Below is a partial list of resources of particular interest to faculty developing and reviewing lower division curriculum.
- What do I do if I can't access the course outline of record (COR) for a course that I have been assigned to review?
- I can’t find a required objective in the objective’s section of the course outline, but it is listed in the course content. What do I do?
- In my queue, there are three different course outlines submitted separately from College XYZ to receive the same C-ID designation. Is that okay?
- Can colleges submit more than one course outline per descriptor submission?
- Does a 5-quarter unit course meet the 4-semester unit C-ID descriptor requirement?
- Can a college submit a course for a descriptor from another discipline (e.g., an Early Childhood Education course for C-ID EDUC 200)?
- What do I do when I’m assigned two courses that are cross-listed?
- I can’t find the SLOs in the outline. Do I give the submission a not approved?
- I can’t tell if all the required prerequisites are on the course outline – what do I do?
- There’s a resubmitted course in my queue - what do I do?
- The course’s prerequisite is higher than what the descriptor is calling for - can I approve the prerequisite section?
- What kind of feedback/comments should I give for the review?
- I think the COR has too much “other” content to sufficiently cover the descriptor’s requirements. What do I do?
1. If you cannot access the COR, please contact us at email@example.com. We will retrieve the outline from the college. Do not give the COR a not approved determination based on an inaccessible COR.
2. Keep in mind that the organization of some course outlines may differ from how the descriptor is organized. An objective in the descriptor, for example, may be reflected in the content of the course outline (or vice versa). Your expertise as a discipline faculty member is relied upon – do not hesitate to make judgment calls as appropriate. If/when you find yourself making an assumption, please make note of that assumption so as to help the Primary Reviewer make any reconciliation that is needed once the reviews are complete.
3. Yes. Colleges can choose to submit multiple courses separately for C-ID designation. For example, this happens frequently with MUS 180, as colleges can have multiple ensemble courses that are comparable to the same C-ID descriptor. If, however, you find that the CORs are identical, please do not re-review the duplicate outline and contact us at firstname.lastname@example.org. If a course is cross-listed, the COR should only be reviewed once.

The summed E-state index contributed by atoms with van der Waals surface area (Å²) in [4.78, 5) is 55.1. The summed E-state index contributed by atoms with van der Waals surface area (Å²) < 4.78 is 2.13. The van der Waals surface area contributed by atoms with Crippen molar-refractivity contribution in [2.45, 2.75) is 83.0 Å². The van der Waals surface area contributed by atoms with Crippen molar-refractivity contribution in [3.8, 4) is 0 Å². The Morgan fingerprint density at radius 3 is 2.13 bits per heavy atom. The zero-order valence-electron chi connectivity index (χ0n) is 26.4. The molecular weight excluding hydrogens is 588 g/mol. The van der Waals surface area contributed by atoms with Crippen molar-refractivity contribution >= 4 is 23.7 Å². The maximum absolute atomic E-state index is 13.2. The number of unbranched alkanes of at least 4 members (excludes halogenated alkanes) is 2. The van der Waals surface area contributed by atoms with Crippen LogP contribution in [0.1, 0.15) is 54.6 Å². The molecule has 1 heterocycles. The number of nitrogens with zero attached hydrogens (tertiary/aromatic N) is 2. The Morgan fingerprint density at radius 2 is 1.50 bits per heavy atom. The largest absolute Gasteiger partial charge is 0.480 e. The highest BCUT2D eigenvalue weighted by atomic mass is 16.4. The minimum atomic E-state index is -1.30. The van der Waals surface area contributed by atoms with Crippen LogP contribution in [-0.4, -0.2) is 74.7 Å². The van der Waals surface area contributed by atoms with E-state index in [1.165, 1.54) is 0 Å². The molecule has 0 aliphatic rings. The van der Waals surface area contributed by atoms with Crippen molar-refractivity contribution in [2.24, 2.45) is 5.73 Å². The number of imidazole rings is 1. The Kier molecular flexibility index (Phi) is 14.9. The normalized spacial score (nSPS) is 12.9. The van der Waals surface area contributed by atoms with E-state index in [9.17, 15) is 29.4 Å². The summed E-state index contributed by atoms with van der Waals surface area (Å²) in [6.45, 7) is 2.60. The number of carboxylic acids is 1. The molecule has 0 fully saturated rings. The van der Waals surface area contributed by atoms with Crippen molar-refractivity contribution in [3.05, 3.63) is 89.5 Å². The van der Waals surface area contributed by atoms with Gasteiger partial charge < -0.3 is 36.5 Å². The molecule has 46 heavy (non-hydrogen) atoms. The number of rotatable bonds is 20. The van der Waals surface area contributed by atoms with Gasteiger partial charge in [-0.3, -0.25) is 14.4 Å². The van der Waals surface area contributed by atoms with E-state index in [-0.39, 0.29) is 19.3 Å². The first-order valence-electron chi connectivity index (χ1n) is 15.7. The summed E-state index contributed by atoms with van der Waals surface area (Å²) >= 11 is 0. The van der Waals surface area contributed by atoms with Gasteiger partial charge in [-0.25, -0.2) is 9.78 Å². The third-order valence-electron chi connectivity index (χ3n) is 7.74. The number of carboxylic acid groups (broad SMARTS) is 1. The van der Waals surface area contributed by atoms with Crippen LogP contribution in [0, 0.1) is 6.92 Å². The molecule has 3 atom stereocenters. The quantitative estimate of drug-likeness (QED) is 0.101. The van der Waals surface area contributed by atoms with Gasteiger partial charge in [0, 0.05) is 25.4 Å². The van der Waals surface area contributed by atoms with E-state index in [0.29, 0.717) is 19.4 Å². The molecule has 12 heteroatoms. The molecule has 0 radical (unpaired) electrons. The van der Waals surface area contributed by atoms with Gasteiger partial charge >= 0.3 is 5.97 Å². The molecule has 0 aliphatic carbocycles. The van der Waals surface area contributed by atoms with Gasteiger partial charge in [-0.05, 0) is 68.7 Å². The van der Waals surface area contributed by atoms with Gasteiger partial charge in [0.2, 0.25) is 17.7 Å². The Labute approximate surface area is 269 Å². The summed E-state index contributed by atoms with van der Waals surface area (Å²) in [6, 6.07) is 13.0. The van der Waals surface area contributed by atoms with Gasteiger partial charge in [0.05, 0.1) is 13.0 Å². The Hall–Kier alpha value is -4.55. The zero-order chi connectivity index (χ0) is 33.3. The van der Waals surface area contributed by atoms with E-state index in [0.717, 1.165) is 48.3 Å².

4. Yes. College’s can use a combination of their courses to receive a C-ID designation. You would typically see this for colleges that are in the quarter system, where two of their quarter courses may be needed to receive the semester-based C-ID designation. This can also occur with sequential or related courses; the submission of two CORs can be used to obtain a C-ID designation without requiring local curriculum alignment to the descriptors. When more than one COR is submitted for a descriptor, you will see two links beneath the course name where you would click to access the evaluation form. If one or all the links are not working, please contact us at email@example.com to let us know of the inaccessible COR.
5. Yes. For the purposes of reviewing courses, you may use the standard application of one additional unit for the quarter than the semester, rather than a strictly mathematical unit conversion. For example, 4 quarter units are equivalent to 3 semester units for C-ID.
6. Yes. Colleges can choose to submit a course for any descriptor, as long as they determine that the COR is consistent with the descriptor’s requirements. C-ID does not require that a COR be housed under a particular discipline in order to gain approval for the descriptor.
7. If you find that you have CORs that are identical and submitted for the same descriptor, please do not re-review the duplicate outline and contact us at firstname.lastname@example.org. If a course is cross-listed, the COR should only be reviewed once.
8. SLOs are not a required component of any C-ID descriptor and should generally not be referred to in your comments as you make your review – except to make it clear that the provided SLOs were considered during the review process (if appropriate). For the purposes of review, any SLOs present on the COR can be considered during the review process, but whether or not a college includes SLOs on a COR is a local determination. Remember, the COR does not have to include the same number of objectives listed in the descriptor, or the exact language. However, holistically, the COR must address the requirements of the descriptor objectives. Although all C-ID descriptors are written using objectives, CORs may contain objectives, SLOs, or a combination of both.
9. When a course outline requires a prerequisite to the prerequisite, an "embedded" prerequisite, AOs can note embedded prerequisite under the additional comment section beneath the section for "prerequisite/co-requisite". For example, an AO submitting for an ECE course against C-ID ECE 210 (which has four prerequisites) can indicate why they only have three prerequisites listed, as their fourth has an embedded prerequisite. They can indicate this embedded prerequisite to you, the reviewers, by using the additional comment section. If you are unclear as to whether or not the prerequisite is present, make this clear in your review so that the Primary is aware and can either do the research necessary to verify the prerequisites presence, or seek assistance to do so.